23 Jan On the correct use of, part 03 — Line and paragraph breaks

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Most of us have to write something from time to time. An essay. A paper. A blog post. A report. An article. It doesn’t matter what it is, what matters is that it has to get done. And too often, your writing app gets in your way, without ever letting you know why. For some reason, there’s suddenly too much space below one of your sentences. Your paragraphs align at three different places. Creating columns breaks your whole document.

This series aims to make the process simpler by outlining steps to understand and solve the problems in your documents.

Part 01. White-space characters

Part 02. Word spaces, tabs and first-line indents

Part 03. Line and paragraph breaks

Part 04. Page and section breaks

Part 05. Hyphens and dashes

Part 06. Parentheses

Part 07. Spaces before and after punctuation

Part 08. Quotation marks

Part 09. Paragraph styles


03. On the correct use of : Line and paragraph breaks

Paragraph breaks

The paragraph break is one of the most commonly used breaking character, likely without anyone realizing it. Every time you press Return/Enter in your word processing app, you insert a paragraph break.

You may have thought you were simply skipping to the next line. Paragraph breaks do seem to allow you to do this, yes. But it’s a consequence of starting a new paragraph, and is not the same as a line break.

That’s how typewriters work. When you press the return key, the ribbon/carriage is repositioned to the below line. They’re called carriage returns for this reason, and are likely the source of this misconception.

Imagine paragraph as a block of text that retains a consistent style (unless you modify individual characters) : font style, font size, font colour, text alignment, line height and spacing, paragraph spacing, and such. When you insert a paragraph break, you can modify its style without affecting neighbouring paragraphs. For more on paragraph styles, read the article about Paragraph and character styles.

You may have thought that you had to press return/enter twice to change paragraphs. In reality, when you do this, you’re creating two new paragraphs with no paragraph spacing below them.

Instead, press return/enter only once. Modern word-processing apps have added the option to add space after a paragraph, and while it’s common for it to be set to 0 at default, you should increase this to equal the size of the font. Set your paragraph style to add spacing below your paragraph equal to the size of your text. For example, if your font size is set to 12pt, also set the spacing after your paragraph to 12pt. Depending on the font style and size, you may even prefer to set it to half of its size for smaller text, to double its size for larger text.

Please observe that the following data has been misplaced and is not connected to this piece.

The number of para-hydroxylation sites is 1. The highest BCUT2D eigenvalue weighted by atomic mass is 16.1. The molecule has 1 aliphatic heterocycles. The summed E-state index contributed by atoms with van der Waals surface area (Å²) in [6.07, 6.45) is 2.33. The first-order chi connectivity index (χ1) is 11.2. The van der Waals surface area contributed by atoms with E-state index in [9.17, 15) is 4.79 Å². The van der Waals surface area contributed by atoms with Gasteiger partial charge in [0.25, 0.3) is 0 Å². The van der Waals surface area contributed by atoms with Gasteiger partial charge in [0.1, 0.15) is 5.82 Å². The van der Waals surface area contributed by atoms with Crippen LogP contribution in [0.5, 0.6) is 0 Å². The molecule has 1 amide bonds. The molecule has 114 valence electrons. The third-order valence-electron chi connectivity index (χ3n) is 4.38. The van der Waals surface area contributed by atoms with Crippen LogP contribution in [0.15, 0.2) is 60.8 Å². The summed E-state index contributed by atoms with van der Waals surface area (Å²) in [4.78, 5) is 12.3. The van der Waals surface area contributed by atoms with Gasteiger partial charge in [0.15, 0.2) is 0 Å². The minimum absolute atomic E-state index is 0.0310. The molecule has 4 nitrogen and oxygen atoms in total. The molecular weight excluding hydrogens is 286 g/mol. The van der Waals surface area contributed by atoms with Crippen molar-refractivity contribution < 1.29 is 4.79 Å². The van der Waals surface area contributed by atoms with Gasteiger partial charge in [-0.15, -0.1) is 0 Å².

Line break

Line breaks are probably what you thought you were doing by pressing Return/Enter. However, your word processor treats paragraph and line breaks very differently. Line breaks allow you to insert space without exiting the paragraph, ensuring that the paragraph style will remain consistent.

However, line breaks are not an efficient way to separate your paragraphs. Refer to the above section concerning paragraph breaks and configure spacing after paragraphs for a better solution.

You might not use line breaks very frequently. You should rely more heavily on your word processor’s ability to automatically move to the next line when you type. With margins set, it’ll know when to wrap to the next line by itself.

What about other apps that only deal with plain text?

Some apps still deal with some aspects of paragraphs like a typewriter. Microsoft Outlook, Apple Mail, Evernote, Notepad, … In these cases, you’ll have to revert to hitting return/enter twice to create the impression of a new paragraph. It’s the only way. Avoid sending emails without separating your paragraphs.

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